In a hydrogen-packed compound squeezed to ultra-high pressures, scientists have observed electrical current with zero resistance tantalizingly close to room temperature.
The observation of topological states coupled with superconductivity represents an opportunity for scientists to manipulate nontrivial superconducting states via the spin-orbit interaction. While superconductivity has been extensively studied since its discovery in 1910, the advent of topological materials gives scientists a new avenue to explore quantum matter. BiPd is being studied using "MagLab-sized fields" by scientists from LSU in an effort to determine if it is indeed a topological superconductor.
Scientists probing the exotic, 2D realm are discovering astonishing behaviors that could revolutionize our 3D world.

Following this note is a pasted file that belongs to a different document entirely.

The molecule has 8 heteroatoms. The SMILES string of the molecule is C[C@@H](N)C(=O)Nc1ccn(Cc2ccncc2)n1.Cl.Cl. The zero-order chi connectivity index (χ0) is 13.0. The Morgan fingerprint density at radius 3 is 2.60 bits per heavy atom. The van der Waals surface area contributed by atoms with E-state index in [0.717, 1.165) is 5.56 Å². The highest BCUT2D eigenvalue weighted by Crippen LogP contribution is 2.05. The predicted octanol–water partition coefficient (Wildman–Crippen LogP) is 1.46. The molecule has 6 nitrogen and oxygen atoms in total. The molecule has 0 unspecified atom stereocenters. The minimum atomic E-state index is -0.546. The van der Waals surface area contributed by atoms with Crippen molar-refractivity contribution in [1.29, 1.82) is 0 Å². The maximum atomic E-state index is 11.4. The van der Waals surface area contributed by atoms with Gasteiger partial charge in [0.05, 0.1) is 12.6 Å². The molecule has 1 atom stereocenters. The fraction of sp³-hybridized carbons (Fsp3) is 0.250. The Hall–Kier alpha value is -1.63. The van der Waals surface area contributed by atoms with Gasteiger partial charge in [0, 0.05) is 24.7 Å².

With a twist and a squeeze, researchers discover a new method to manipulate the electrical conductivity of this game-changing "wonder material."
Scientists have long pursued the goal of superconductivity at room temperature. This work opens a route towards one day stabilizing superconductivity at room temperature, which could open tremendous technological opportunities.
Scientists found that the emergence of an exotic quantum mechanical phase in Ce1-xNdxCoIn5 is due to a shape change in the Fermi surface. This finding ran counter to theoretical arguments and has led investigators in new directions.
With funding from the National Science Foundation, scientists and engineers will determine the best way to build a new class of record-breaking instruments.
A material already known for its unique behavior is found to carry current in a way never before observed.
This work provides important insight into one of the parent materials of iron-based superconductors.
This finding sheds light on the role of quasiparticle mass enhancement near a quantum critical point in one of the leading families of high-temperature superconductors.